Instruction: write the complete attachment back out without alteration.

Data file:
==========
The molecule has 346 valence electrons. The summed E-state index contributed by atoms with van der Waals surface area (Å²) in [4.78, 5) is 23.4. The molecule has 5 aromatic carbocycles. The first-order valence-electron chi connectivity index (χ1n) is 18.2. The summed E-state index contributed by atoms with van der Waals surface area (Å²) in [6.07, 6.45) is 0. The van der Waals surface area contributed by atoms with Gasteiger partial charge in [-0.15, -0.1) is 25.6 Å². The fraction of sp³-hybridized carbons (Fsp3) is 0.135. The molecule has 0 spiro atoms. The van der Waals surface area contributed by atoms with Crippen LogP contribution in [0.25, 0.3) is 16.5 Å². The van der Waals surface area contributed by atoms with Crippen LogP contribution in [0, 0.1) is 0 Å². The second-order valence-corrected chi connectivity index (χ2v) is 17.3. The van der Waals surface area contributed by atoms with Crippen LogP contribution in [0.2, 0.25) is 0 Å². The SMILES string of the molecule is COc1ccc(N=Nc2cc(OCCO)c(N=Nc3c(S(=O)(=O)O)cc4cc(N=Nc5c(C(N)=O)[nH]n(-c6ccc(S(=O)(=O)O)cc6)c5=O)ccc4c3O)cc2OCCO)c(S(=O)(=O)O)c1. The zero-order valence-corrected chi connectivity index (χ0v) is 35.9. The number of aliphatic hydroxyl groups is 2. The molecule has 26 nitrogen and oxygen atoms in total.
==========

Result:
The molecule has 346 valence electrons. The summed E-state index contributed by atoms with van der Waals surface area (Å²) in [4.78, 5) is 23.4. The molecule has 5 aromatic carbocycles. The first-order valence-electron chi connectivity index (χ1n) is 18.2. The summed E-state index contributed by atoms with van der Waals surface area (Å²) in [6.07, 6.45) is 0. The van der Waals surface area contributed by atoms with Gasteiger partial charge in [-0.15, -0.1) is 25.6 Å². The fraction of sp³-hybridized carbons (Fsp3) is 0.135. The molecule has 0 spiro atoms. The van der Waals surface area contributed by atoms with Crippen LogP contribution in [0.25, 0.3) is 16.5 Å². The van der Waals surface area contributed by atoms with Crippen LogP contribution in [0, 0.1) is 0 Å². The second-order valence-corrected chi connectivity index (χ2v) is 17.3. The van der Waals surface area contributed by atoms with Crippen LogP contribution in [0.2, 0.25) is 0 Å². The SMILES string of the molecule is COc1ccc(N=Nc2cc(OCCO)c(N=Nc3c(S(=O)(=O)O)cc4cc(N=Nc5c(C(N)=O)[nH]n(-c6ccc(S(=O)(=O)O)cc6)c5=O)ccc4c3O)cc2OCCO)c(S(=O)(=O)O)c1. The zero-order valence-corrected chi connectivity index (χ0v) is 35.9. The number of aliphatic hydroxyl groups is 2. The molecule has 26 nitrogen and oxygen atoms in total.